Why Tiger's Lack of Competitive Golf is a Problem
Article by Will Trinkwon
Hard-bitten, long in the tooth, and plain ragged were all words that you could realistically use to describe Tiger Woods' performance at last week’s Memorial. True, it wasn’t without some vintage moments. Yes, he did make the cut and, truth be told, his first and third rounds really weren’t all that bad. But, overall, it was far from a vintage display by the cat and now, of course, everyone's wondering ‘what happened?’
The answer, if you want this young cat's view, is probably very simple: time and age, albeit not quite in the way you might initially think. It is the commonplace persective of pundits that Woods’ struggles are simply the inevitable result of the aging process. They point out that he is 44 and not a young 44-year-old at that, having endured (probably) double-digit surgeries over the years, mostly stemming from his famously too-rigorous addiction to the gym. To which one has to reply: fair enough. But as I have argued elsewhere, he’s still not an OAP, not fodder for a role as a ceremonial starter at the Masters, not a country club grandee yet. So, when I talk about time, I’m actually referring to the time he spends away from competition, and which is growing every year.
This is a problem. Because if this so-so week at Memorial is evidence of anything, it's that even when you’re Tiger Woods, time off builds rust. It is as inevitable as water undercutting a cliff. It is as unavoidable as the more oft-blamed barrier to more Tiger victories, Father Time. There is no sport, nay, no activity, in the world which one improves at by not doing it. So put simply, if Woods is serious about smashing Nicklaus’s majors record (he's currently three shy), and although he may still pip Sam Snead's PGA Tour wins stat, he needs to spend more time in the fray.
Justin Thomas, one of the many young cubs who grew up watching the master, has joked that Tiger is scared of playing comps, which highlights another problem. Of course, as I’ve just acknowledged, Thomas’ jibe was first and foremost just that: a joke. It wasn’t really meant seriously, nor have many pundits taken it as such. However, like all jokes, it contains a kernel of truth, for if Woods isn’t exactly scared of playing, he isn’t showing chops for demolishing his rivals either, something the old – or should that be young? – Woods relished. The fear factor. Rivals whimpering under the glare of Tiger's trademark red shirt on a Sunday. Despite the 2009 scandal, despite the diminished aura, it remains a potent tool. But if the red shirt is never donned, if the crucial Sunday tussles happen and Woods isn’t there, then players aren’t going to tremble. As Thomas' joke (inadvertently?) suggests, Tiger's layoffs may be weakening his intimidation skills.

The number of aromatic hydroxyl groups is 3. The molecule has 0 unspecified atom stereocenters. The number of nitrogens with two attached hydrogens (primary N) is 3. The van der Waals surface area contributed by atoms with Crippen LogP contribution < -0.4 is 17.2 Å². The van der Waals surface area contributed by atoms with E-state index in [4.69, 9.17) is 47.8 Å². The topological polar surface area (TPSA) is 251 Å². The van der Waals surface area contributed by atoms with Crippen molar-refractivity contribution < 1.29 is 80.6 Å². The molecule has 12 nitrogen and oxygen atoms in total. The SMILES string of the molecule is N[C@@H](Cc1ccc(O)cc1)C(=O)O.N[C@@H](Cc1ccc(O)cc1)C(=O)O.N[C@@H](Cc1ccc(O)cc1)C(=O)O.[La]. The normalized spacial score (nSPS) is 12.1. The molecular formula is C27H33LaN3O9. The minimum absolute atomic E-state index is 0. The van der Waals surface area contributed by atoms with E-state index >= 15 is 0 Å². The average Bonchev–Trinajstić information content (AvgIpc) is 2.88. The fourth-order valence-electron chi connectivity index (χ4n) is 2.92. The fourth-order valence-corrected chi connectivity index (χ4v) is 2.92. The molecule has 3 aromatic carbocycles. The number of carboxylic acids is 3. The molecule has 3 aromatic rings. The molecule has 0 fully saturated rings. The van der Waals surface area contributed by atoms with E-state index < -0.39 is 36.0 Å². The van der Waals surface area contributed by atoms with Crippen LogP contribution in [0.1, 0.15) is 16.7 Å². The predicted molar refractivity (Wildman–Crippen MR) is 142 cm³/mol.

At this point, I should make it clear that I’m not suggesting Woods’ ability to stare down rivals is sapped completely by his slim playing schedule, nor that playing more competitions will necessarily improve this. This is Tiger Woods we’re talking about, lest we forget, perhaps the greatest golfer of all time, who’s duffed up more rivals than I’ve had hot dinners. Even if he tweaked a one-and-a-half-footer with a major on the line, he’d still be able to induce a few tremors. Probably.
But there is no doubt that staying away from competitions doesn’t do his aura any favours. It moves him out of the spotlight and out of sight and, consequently, inevitably, out of mind. Who would deny that for Tiger to be seen as an active force, an active threat, he needs to be, well, active? Why does the big cat spend so much time sitting on his paws, allowing other younger, hungrier players to prowl fairways which are bereft of his presence?
In his interview after a horrible second round on Friday, a downcast Woods seemed to go back to his usual scapegoat: the aging process. He said: “Aging is not fun,” before going as far as to claim that now he’s “just trying to hold on”. But hang on a minute: yes, I know that Tiger is better placed than some hack on a deadline to assess where his body is, but just over a year ago this same man was extolling the brilliance of his fusion surgery, talking tough talk about how fit and ready he was to go scalp-hunting, the newly crowned Masters champion. What happened?
I don’t know. Look, plainly there’s no good denying that some of Woods’ troubles have their roots in his bad body. I accept that, clearly, they do. But it is equally foolish to suggest that Woods’ heavily restrictive playing schedule doesn’t have a part to play in this latest span of mediocre golf, too. At Memorial, Woods looked tired, and dull. The odds are that had he battled off Bryson at the Rocket Mortgage Classic, or the Charles Schwab Challenge, he might not have been so lacklustre.
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